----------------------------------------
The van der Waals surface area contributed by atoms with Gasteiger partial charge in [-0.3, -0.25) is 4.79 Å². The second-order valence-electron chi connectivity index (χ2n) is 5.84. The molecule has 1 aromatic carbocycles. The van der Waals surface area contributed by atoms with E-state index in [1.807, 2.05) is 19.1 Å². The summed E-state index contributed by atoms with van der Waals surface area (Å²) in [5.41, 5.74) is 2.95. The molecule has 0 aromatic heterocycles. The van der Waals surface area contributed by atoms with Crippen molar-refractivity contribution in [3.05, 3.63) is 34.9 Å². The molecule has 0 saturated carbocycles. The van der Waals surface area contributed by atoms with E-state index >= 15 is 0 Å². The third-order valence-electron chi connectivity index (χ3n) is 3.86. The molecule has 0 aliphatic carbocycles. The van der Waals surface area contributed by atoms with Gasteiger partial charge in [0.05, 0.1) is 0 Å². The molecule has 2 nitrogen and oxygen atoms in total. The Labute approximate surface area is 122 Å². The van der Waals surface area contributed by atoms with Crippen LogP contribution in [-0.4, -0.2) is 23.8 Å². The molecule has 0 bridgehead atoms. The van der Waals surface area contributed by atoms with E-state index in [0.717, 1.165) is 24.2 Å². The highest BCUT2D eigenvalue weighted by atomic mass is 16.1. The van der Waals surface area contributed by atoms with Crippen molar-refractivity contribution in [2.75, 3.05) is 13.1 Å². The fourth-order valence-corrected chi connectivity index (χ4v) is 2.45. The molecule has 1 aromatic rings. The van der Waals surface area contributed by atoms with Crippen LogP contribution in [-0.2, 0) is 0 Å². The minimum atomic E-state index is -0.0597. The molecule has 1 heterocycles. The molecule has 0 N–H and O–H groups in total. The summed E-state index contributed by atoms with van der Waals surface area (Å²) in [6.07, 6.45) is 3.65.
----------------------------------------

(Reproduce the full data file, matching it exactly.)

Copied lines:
The van der Waals surface area contributed by atoms with Gasteiger partial charge in [-0.3, -0.25) is 4.79 Å². The second-order valence-electron chi connectivity index (χ2n) is 5.84. The molecule has 1 aromatic carbocycles. The van der Waals surface area contributed by atoms with E-state index in [1.807, 2.05) is 19.1 Å². The summed E-state index contributed by atoms with van der Waals surface area (Å²) in [5.41, 5.74) is 2.95. The molecule has 0 aromatic heterocycles. The van der Waals surface area contributed by atoms with Crippen molar-refractivity contribution in [3.05, 3.63) is 34.9 Å². The molecule has 0 saturated carbocycles. The van der Waals surface area contributed by atoms with E-state index >= 15 is 0 Å². The third-order valence-electron chi connectivity index (χ3n) is 3.86. The molecule has 0 aliphatic carbocycles. The van der Waals surface area contributed by atoms with Gasteiger partial charge in [0.05, 0.1) is 0 Å². The molecule has 2 nitrogen and oxygen atoms in total. The Labute approximate surface area is 122 Å². The van der Waals surface area contributed by atoms with Crippen LogP contribution in [-0.4, -0.2) is 23.8 Å². The molecule has 0 bridgehead atoms. The van der Waals surface area contributed by atoms with E-state index in [0.717, 1.165) is 24.2 Å². The highest BCUT2D eigenvalue weighted by atomic mass is 16.1. The van der Waals surface area contributed by atoms with Crippen molar-refractivity contribution in [2.75, 3.05) is 13.1 Å². The fourth-order valence-corrected chi connectivity index (χ4v) is 2.45. The molecule has 1 aromatic rings. The van der Waals surface area contributed by atoms with Crippen LogP contribution in [-0.2, 0) is 0 Å². The minimum atomic E-state index is -0.0597. The molecule has 1 heterocycles. The molecule has 0 N–H and O–H groups in total. The summed E-state index contributed by atoms with van der Waals surface area (Å²) in [6.07, 6.45) is 3.65.